Feature Article - September 2019
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Looking Back, Moving Forward

Celebrating 20 Years of Recreation, Sports & Fitness

By Dave Ramont

Caron pointed out that mechanical and chemical systems for pools are much more complex and efficient than their counterparts from 20 years ago. "Automation, remote monitoring and increased efficiencies are the main results of the industry's efforts to provide safe and reliable systems that are easy to maintain and cost less to operate."

Post agrees that technologies are ever-changing now with regard to mechanical systems and chemicals. "Twenty years ago there was not a lot of research focused on aquatics."

Pools have become more sustainable as well. "Manufacturers have improved the efficiency of their equipment. Innovations have led to pool systems that use less water, less fossil fuels and last longer," said Caron, adding that updated laws, codes and regulations have also driven change.

In 2008, the Virginia Graeme Baker Pool and Spa Safety Act (VGB) was put in place, requiring all drain covers to meet new standards. Pool lifts are now the norm, and ADA-compliant pool access is required. And while this has resulted in safer and more accessible facilities, Caron feels that "we should be striving for truly universal access in excess of what ADA requires."

In recent years, many community groups, nonprofits and local coalitions have pushed to provide swim lessons for all populations, regardless of income, neighborhood or ethnicity. Organizations such as the National Drowning Prevention Alliance (NDPA), National Swimming Pool Foundation (NSPF), USA Swimming and the American Red Cross and YMCA have all initiated learn-to-swim campaigns. Additionally, more facilities are making U.S. Coast Guard-approved life jackets available to non-swimmers.

Multipurpose Spaces for Recreation, Sports & Fitness

When it comes to designing collegiate and community recreation spaces, much evolution has taken place in 20 years. "Wellness is on the mind of almost every collegiate recreation administrator," said Colleen McKenna, director of CannonDesign's Sports, Recreation and Wellness practice. She says the definition of wellness has evolved to encompass a much more holistic view of mental, emotional and physical wellbeing. "Today's students are more empowered than ever to track their activity levels, heart rates and stress indicators."

McKenna said institutions are motivated now to move beyond just the physical aspects and create centers to help students achieve more holistic wellness, citing Virginia Tech's War Memorial Hall project as an institution integrating recreation and wellness. Set to open in 2021, the facility will unite the university's School of Education, Department of Human Nutrition, Foods & Exercise, Hokie Wellness and Recreational Sports under a single roof. Basketball courts and weight and cardio spaces will mix with nutritional kitchens, relaxation spaces, touch-down counseling spaces and more.

Eric Einhorn, vice president and Washington D.C. sports market leader for CannonDesign said that multidisciplinary integration is a current trend, with regard to college sports facilities. He points out that when institutions compete for top-tier athletes, a lot of focus is given to scholarships and innovative training and competition facilities that house jaw-dropping amenities. "However, increased focus on human performance, academic success and student-athlete health and safety is driving important shifts in facility development."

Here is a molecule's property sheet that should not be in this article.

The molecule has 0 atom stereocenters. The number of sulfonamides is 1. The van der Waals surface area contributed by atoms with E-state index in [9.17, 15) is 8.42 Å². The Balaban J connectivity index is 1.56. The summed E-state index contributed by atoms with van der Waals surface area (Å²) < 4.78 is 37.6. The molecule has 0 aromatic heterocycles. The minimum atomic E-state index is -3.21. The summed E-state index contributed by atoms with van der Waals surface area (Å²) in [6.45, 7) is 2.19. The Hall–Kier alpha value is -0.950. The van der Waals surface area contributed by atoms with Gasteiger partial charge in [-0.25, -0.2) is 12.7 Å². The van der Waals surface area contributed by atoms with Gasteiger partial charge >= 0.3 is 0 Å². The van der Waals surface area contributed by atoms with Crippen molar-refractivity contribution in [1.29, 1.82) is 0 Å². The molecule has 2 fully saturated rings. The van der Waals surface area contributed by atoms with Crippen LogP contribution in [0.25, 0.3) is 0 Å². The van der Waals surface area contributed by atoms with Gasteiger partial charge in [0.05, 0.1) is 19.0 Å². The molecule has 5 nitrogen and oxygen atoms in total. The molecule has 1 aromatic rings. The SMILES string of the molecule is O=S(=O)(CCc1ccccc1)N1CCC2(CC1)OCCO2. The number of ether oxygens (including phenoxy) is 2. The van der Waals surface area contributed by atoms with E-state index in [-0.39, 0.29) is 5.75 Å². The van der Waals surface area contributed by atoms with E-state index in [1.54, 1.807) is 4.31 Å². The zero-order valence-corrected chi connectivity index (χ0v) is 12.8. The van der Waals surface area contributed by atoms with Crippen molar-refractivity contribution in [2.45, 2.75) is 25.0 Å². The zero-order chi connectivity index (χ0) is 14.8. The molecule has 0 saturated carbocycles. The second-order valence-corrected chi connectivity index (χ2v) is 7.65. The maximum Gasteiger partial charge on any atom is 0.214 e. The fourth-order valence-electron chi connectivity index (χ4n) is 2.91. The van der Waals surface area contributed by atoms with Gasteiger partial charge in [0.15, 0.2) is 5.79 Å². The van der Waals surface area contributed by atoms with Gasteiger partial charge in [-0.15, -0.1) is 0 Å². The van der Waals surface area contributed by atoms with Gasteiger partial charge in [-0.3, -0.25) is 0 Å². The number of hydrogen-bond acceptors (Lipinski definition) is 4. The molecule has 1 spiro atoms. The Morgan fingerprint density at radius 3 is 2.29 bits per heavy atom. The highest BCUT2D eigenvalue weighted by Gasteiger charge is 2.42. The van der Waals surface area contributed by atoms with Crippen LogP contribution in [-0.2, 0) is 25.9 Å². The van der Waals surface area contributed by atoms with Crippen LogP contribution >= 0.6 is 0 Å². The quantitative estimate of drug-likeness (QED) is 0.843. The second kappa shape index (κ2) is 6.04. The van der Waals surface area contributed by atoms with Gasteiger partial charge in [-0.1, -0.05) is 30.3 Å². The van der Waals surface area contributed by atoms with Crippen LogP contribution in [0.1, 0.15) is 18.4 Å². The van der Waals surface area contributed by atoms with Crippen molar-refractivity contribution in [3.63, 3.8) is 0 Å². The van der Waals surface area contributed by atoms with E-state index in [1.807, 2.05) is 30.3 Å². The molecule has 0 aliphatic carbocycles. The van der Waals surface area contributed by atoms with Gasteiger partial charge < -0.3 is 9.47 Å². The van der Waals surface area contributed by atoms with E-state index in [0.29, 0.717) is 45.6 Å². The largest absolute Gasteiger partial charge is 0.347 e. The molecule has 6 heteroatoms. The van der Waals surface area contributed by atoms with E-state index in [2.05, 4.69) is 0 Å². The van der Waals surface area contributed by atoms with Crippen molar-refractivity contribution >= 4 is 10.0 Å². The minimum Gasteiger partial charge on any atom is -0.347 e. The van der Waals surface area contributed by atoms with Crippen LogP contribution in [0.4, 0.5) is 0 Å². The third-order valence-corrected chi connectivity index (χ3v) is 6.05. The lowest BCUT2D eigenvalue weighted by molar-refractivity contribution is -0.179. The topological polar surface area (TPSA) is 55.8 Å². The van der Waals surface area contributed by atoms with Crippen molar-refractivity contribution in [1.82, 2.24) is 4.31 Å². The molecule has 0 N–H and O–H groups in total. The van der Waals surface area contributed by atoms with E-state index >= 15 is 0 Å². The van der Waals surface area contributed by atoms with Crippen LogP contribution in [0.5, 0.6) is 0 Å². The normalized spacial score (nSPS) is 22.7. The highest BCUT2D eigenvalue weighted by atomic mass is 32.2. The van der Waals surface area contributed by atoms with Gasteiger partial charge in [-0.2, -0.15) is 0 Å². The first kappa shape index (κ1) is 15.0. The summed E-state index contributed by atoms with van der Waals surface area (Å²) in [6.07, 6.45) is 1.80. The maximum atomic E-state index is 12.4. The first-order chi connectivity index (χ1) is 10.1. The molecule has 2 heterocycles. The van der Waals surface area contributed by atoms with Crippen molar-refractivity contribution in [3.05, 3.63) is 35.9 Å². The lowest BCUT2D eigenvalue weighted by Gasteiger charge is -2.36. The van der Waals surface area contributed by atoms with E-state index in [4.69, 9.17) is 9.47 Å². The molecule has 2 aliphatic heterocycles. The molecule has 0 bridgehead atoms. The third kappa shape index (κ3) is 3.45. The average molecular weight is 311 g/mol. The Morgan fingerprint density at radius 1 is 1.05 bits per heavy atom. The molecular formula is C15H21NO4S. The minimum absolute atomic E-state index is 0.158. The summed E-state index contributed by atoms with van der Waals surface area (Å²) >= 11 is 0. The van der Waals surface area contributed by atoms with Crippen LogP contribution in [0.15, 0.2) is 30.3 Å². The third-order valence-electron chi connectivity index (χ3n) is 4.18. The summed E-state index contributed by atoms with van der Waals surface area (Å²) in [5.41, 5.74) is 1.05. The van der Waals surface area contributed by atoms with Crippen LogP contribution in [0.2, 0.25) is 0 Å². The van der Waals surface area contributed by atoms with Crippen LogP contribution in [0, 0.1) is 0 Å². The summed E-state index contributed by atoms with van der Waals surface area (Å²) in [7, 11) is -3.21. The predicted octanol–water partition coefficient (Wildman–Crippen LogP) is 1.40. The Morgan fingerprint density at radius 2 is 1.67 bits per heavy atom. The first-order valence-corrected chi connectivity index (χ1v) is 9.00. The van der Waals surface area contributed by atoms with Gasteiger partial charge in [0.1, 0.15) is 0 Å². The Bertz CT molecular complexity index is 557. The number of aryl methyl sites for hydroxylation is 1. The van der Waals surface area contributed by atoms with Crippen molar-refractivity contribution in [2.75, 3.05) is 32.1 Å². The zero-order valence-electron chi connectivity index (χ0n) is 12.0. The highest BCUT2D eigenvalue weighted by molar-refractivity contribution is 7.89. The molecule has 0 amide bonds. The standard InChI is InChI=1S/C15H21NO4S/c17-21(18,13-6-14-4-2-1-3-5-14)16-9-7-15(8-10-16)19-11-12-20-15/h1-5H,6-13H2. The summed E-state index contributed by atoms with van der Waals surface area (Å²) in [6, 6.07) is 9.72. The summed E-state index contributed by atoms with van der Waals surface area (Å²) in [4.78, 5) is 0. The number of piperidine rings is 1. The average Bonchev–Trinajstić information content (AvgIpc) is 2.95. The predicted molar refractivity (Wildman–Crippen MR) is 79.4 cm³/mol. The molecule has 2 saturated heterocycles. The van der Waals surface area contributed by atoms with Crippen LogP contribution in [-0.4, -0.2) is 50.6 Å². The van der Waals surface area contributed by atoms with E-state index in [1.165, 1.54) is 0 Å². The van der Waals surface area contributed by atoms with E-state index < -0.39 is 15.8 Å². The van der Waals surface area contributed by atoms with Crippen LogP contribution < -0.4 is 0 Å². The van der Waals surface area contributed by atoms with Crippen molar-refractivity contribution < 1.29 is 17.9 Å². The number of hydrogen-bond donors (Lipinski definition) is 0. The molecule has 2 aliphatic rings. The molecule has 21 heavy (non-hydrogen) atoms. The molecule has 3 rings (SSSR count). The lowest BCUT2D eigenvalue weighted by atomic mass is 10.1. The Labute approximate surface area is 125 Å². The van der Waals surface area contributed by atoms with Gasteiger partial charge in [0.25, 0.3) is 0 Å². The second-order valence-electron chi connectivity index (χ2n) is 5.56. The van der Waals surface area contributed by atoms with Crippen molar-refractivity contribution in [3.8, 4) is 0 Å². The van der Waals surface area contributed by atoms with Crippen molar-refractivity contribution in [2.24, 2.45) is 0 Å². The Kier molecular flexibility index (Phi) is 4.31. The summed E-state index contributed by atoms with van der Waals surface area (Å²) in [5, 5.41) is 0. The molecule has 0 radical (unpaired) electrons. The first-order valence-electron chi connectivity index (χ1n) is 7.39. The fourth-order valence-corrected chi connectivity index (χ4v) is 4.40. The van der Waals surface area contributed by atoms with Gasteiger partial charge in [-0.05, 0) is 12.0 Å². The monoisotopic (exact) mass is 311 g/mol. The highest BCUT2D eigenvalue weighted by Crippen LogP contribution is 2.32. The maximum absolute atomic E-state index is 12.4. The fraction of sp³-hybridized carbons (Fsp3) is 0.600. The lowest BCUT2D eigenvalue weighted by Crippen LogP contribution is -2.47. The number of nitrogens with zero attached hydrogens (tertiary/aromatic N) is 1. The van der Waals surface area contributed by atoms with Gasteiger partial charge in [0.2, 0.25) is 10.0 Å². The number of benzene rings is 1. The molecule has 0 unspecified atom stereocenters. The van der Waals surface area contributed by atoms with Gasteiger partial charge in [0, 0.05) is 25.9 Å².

Einhorn described the University of Maryland's Cole Field House, a state-of-the-art football practice facility that surrounds traditional practice facility elements with unique complementary spaces, including the Center for Sports Medicine, Health and Human Performance; the Academy for Innovation and Entrepreneurship; and the Orthopedic Clinical Treatment Center. "By blending academics, entrepreneurship, health sciences, care delivery and more, the dynamic building serves multiple purposes for athletes and coaches, as well as the campus and community."

Another focus of campus recreation departments is evolving their facilities to become more inclusive, according to Jenny Delgado, a senior vice president at CannonDesign. "We're seeing new design opportunities like gender-neutral restrooms and locker facilities. We're also seeing recreation departments introduce international sports like cricket and digital tech like e-sports to engage as much of the student population as possible." Delgado also sees a rise in programming for individuals with cognitive, physical and sensory disabilities, helping them to achieve greater functional independence.

Inclusivity has also become a focus in community recreation design, according to Kevin Armstrong, associate and project manager specializing in recreation design at Barker Rinker Seacat Architecture. "Creating inviting and welcoming spaces for all is now fundamental in the design of these facilities."

Armstrong said that over the past two decades there's also been an emphasis on diversifying the program options available to patrons of these facilities. "Gone are the days of the single-use space, gymnasium or pool. Amplifying facilities to be adaptable for multiple uses with flexibility in mind has become key in the design of high-functioning facilities."